By this time, the company had 225 employees and had just introduced a second hearing aid line, the Conforma. The Conforma was unique in that its soft foam shell allowed users to be fitted with the hearing aid in a single visit to an audiologist. Others required multiple visits for impressions to be made and the fit of acrylic shells checked over a period of one to two weeks. Sonic likened the convenience to that of the soft contact lens, which had tripled the contact lens market over three decades.
Another innovation introduced during 2000 was noise reduction, first available in the Natura 2SE model. By the end of the year, Sonic had introduced another hearing aid line, the mid-priced Altair.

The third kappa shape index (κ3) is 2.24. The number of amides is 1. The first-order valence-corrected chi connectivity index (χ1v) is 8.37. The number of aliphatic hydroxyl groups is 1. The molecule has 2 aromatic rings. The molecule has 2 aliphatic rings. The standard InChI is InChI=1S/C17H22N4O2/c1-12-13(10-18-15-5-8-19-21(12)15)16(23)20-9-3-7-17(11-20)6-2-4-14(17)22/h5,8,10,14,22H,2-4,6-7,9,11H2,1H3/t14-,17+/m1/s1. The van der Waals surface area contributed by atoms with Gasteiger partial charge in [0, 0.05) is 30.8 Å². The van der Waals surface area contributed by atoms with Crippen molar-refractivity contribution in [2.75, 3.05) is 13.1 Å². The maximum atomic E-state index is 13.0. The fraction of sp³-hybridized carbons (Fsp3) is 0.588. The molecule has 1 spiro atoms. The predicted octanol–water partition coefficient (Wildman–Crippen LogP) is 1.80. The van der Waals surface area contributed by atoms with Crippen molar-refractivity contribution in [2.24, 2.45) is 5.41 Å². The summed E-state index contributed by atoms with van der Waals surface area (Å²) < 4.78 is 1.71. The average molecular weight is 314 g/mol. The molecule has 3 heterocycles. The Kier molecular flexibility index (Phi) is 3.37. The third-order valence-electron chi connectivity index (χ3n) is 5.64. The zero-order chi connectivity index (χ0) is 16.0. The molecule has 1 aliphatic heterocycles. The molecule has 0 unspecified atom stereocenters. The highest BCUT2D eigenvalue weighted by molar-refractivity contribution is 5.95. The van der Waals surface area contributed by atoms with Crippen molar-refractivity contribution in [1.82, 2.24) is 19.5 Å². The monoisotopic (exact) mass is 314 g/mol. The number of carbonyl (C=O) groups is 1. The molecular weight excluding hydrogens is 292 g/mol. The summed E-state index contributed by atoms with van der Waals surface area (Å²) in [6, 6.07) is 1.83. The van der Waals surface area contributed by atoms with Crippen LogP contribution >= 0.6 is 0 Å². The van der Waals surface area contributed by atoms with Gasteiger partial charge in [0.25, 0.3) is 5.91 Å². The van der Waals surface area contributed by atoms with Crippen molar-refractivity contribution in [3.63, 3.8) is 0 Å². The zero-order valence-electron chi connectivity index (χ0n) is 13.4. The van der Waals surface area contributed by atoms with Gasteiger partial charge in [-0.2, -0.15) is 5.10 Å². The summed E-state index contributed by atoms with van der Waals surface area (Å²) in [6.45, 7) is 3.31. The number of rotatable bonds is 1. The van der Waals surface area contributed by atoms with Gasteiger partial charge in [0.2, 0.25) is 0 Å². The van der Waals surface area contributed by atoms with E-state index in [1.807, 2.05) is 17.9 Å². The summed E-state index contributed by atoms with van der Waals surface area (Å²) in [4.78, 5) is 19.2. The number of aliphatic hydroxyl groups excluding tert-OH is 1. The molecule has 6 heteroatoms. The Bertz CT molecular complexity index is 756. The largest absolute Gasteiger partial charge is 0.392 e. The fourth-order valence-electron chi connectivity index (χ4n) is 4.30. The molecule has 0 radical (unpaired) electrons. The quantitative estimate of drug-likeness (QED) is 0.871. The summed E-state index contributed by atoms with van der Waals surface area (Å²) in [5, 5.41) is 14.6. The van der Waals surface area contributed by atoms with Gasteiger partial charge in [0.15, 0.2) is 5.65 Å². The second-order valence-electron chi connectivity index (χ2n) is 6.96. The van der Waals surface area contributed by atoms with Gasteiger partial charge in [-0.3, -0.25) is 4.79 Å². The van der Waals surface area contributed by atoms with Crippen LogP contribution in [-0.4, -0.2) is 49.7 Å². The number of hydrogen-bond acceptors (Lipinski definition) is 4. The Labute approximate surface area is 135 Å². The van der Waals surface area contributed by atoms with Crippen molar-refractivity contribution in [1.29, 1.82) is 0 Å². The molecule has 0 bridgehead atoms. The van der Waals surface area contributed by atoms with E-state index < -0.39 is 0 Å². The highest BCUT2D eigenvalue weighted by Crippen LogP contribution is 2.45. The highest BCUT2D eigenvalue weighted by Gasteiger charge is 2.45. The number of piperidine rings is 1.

Sonic also sold components to rival manufacturer Starkey Laboratories Inc. of Minneapolis. Starkey accounted for $7.3 million of Sonic's 1999 revenues. Sales of Sonic's own brands became more important when Starkey announced it was scaling back its orders in late 2000.
Net sales rose 80 percent to $51.7 million in 2000, while gross profit increased 119 percent to $25.5 million. The company posted a net loss of $2.2 million. It had lost $14.4 million the year before.
Sonic continued to acquire international hearing aid companies with distribution networks in 2001 and 2002. Sonic's Australian distributor M-E Hearing Systems had been created by the optometry company Laubman & Pank. After acquiring Laubman & Pank, new owner OPSM Protector sold M-E Hearing Systems and Hearing Aid Specialists Pty. Ltd. to Sonic for $5 million in July 2001. The acquisitions took the Sonic Innovations name. This added about $10 million a year to Sonic's revenues. M-E Hearing had 110 employees at the time of the purchase and produced 15,000 hearing aids a year. Sonic was planning to expand its operations as a supplier for markets in Australia, Southeast Asia, South America, and South Africa.